Rebecca Paterson, public affairs specialist at Sequoia & Kings Canyon National Parks, says visitors should also expect COVID-related restrictions at the side-by-side parks known for their giant sequoia trees and towering granite peaks.

"Most indoor spaces will continue to operate at reduced capacity to allow for social distancing," she says. Visitor centers are operating on "a hybrid approach, with interpretive rangers providing information outdoors. Indoor exhibits will undergo a phased reopening over the course of the summer." Many in-park restaurants are not offering indoor dining, but most are serving takeout food. (For a full list of open and closed hospitality services in Sequoia and Kings Canyon, click here.)

Free shuttle buses are running in Giant Forest, home of the world's largest giant sequoia tree, the General Sherman. But shuttles are permitted to carry only a limited number of riders on a reduced number of routes, and riders must wear a face mask.

"Visitors to the parks should bring their masks," Paterson says. "Face coverings are required for everyone, regardless of vaccination status, in some locations, such as on the shuttle bus and on the tour of Crystal Cave."

The marble cave has been one of Sequoia National Park's most popular attractions since it opened in 1940. Crystal Cove was closed in summer 2020, but this year, visitors can reserve tickets in advance and take a guided cave tour—as long as they're masked.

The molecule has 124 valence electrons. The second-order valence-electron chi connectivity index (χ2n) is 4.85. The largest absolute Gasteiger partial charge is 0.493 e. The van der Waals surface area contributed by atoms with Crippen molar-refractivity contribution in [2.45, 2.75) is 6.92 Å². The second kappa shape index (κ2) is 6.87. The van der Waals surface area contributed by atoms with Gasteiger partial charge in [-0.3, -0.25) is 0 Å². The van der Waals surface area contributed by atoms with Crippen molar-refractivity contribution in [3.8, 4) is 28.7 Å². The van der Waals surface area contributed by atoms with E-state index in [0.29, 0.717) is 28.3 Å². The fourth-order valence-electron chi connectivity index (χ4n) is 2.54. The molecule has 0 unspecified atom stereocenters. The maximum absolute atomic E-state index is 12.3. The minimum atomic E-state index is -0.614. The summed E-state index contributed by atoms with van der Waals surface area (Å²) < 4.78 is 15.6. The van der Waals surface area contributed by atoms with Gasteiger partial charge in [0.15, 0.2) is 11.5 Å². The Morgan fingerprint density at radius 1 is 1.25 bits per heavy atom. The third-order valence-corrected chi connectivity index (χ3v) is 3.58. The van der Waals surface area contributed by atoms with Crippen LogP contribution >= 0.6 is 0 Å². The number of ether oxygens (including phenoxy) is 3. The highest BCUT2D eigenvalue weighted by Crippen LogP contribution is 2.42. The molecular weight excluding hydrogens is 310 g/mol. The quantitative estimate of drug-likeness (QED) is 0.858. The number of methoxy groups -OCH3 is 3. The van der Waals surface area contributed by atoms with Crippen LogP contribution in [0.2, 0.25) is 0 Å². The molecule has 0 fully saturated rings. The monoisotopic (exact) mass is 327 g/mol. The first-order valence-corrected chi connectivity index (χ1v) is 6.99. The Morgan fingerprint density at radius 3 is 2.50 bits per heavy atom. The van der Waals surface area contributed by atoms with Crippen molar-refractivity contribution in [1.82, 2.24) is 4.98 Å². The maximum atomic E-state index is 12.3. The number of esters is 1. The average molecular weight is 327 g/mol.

One hundred miles north of Sequoia and Kings Canyon, Yosemite National Park welcomes visitors to its granite cliffs and waterfalls this summer, but day-use reservations are required for all vehicles entering the park. (Click here for reservations.) Camping or lodging reservations in Yosemite also serve as day-use reservations, but you'll need to book far in advance—campgrounds and hotels are running at reduced capacity.

Yosemite's shuttle buses aren't operating, including Yosemite Valley's popular open-air tram tours and the free shuttles to the Mariposa Grove of giant sequoias. To see the massive trees, you'll have to hike two miles each way. (For a full list of open and closed visitor services in Yosemite, click here.)

Despite these disruptions or modifications in service, most national parks are expecting record numbers of visitors this summer. Paterson suggests people arrive early in the day to avoid long waits at entrance stations and plan on extra time to find parking at major sights and trailheads.

Beekman says Point Reyes may possibly set new records this summer. "If there's one thing we learned from last year, it's that being outside is safe, it's enjoyable, and it's wonderful in so many ways," she says.

With more people visiting national parks, it's important that everyone read and understand the National Park Service's Recreate Responsibly principles, she says. They detail the "10 Essentials" that visitors should carry with them for their personal safety, and explain good-neighbor policies like "if you brought it, take it with you" to help reduce trash in the parks.

"As long as folks continue to have that joie de vivre of being outside and caretaking their awesome public lands,” she says, “it's going to be a great summer.”